Question of the Month: Introvert or Extravert?

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Yes, another blog hop, this one sponsored by Michael D’Agostino from A Life Examined, whose blog I read regularly, and you should, too. You can sign up over at his place, grab the badge (see above), and join in the fun.

This month’s question:

Are you an introvert or an extravert?

A number of years ago, I took a whole battery of tests, including the real official Myers-Briggs Type Indicator (MBTI) (not just one of those online thingies), and learned that my personality type was INFP, the “I” standing for “introvert.” This came as a shock to me; I was a trainer and an especially chatty one, often going off in multiple directions with my answers, and every time I took one of those online tests, I came out as an ENFP. So, figuring that the rest of the tests I took would yield similar BS answers, I tucked the booklet with all my test results into my bookcase and promptly forgot about it.

A few years after my stroke, I took another online test, and was surprised to discover that my personality type came out as INFP. I figured that the stroke had somehow changed me from an extravert to an introvert. Anyway, Mary and I were talking about it, and she pointed out that the test of whether you’re an introvert or extravert doesn’t necessarily have anything to do with whether you’re quiet and reserved or happy and gregarious when people are around. It’s whether you’re re-energized by being around people or by being alone.

I thought about it, and I realized that, when I was leading a training class, while I was loud and friendly, I had to get away from the trainees on a regular basis. Exercises were a great time: they could be working on their computers, and I could be working on mine in the front of the room. Our classrooms were equipped with Robotel units, allowing me to “drop in” on people doing exercises without actually having to get up and walk around the room. I found I was irritable if, at break time, I had a student who wanted to ask me detailed questions or involve me in conversation. I just wanted to leave the room and barricade myself where the students couldn’t find me. At the end of the day, I could hardly wait for the car trip home, which gave me almost an hour in the car by myself if I was at home; if I was traveling, I knew that, after a short ride to the hotel, I had a room with a bathroom, a TV, and all my stuff, and I could sit in my underwear watching the news on TV. I’ll be damned… I was an introvert.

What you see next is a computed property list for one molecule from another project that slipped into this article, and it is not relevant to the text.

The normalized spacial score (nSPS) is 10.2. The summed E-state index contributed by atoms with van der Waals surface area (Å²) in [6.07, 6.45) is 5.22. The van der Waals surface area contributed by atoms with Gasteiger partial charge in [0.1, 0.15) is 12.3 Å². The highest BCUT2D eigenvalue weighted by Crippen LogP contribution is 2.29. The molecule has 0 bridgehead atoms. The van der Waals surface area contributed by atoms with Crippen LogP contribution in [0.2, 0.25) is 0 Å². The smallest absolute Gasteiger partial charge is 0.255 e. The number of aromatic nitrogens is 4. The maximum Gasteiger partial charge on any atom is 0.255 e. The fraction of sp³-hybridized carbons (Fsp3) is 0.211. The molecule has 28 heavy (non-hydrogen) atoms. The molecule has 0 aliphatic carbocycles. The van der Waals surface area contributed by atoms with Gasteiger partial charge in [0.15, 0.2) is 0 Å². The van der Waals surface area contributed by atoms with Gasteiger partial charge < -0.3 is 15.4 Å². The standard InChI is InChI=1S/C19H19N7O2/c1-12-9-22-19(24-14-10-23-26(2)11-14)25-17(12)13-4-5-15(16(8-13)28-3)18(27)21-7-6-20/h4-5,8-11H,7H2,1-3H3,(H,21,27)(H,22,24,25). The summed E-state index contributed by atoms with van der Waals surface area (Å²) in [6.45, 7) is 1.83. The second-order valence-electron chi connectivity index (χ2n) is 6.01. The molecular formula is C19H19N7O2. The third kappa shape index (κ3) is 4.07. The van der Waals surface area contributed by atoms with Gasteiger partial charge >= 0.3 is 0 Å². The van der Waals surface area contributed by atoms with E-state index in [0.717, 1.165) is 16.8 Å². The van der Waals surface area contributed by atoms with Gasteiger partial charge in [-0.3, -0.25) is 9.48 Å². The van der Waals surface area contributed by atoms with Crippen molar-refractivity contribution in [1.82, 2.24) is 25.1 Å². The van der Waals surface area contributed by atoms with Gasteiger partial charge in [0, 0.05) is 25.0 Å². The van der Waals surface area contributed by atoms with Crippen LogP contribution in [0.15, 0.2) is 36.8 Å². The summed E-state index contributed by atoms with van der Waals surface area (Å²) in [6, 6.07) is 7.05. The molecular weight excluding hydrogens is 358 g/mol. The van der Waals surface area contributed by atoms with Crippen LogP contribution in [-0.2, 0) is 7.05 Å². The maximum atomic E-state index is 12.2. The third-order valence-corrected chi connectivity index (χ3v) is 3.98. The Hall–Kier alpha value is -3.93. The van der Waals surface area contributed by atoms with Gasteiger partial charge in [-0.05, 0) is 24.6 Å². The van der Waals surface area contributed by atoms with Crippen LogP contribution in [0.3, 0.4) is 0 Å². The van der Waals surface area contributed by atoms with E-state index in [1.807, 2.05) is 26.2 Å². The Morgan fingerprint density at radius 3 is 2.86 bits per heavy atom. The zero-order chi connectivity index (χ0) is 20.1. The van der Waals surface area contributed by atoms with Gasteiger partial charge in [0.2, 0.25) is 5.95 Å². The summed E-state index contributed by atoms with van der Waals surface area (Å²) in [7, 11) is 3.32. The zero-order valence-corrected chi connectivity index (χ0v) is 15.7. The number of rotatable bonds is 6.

I recently found the booklet I had eschewed when I was going through my bookcase, and I sat down and read it. Turns out they had me pretty well pegged, and I was just too stubborn to accept it. I could have saved myself a lot of aggravation and stress if I had just followed their recommendations, which were to find work as a researcher or a writer…

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Author: John Holton

I'm a writer and blogger who writes and blogs about things that interest me.

21 thoughts on “Question of the Month: Introvert or Extravert?”

  1. I’m an INFJ, and it’s right on the money. I am a shy introvert, so my “inny” nature is obvious, but my stepdaughter, who comes across as outgoing and flamboyant, is also an inny…she runs an artisan market and has learned to give herself down time afterwards, as she gets very wiped out. I think too often people equate introversion with shyness, and they are two different things.

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    1. Shyness, or antisocial tendencies, really have nothing to do with it. You’re not shy because you’re introverted; you’re shy because you’re shy. It’s like comparing apples to rivets.

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  2. John, now that’s interesting what your wife had to say on introverts & extroverts. I’m definitely an introvert, even though I”m quite out-going. All this time I considered myself an extrovert because of this, so who knew I’m really an introvert. Case solved!

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    1. That’s like what I went through. When I took the tests I talked about (it was part of a career-planning extension class) and the person who administered them said I was introverted, I couldn’t believe it. I believed “if I’m introverted, then I’m shy and antisocial, but I’m not, therefore, I’m not an introvert.” It took a while to understand that they really have nothing to do with each other. If you’re shy and/or antisocial, it’s just as likely that you’re an extravert as an introvert. Culture prefers extraversion (or rather, what they call extraversion), so everyone tries to be extraverted, even if they aren’t.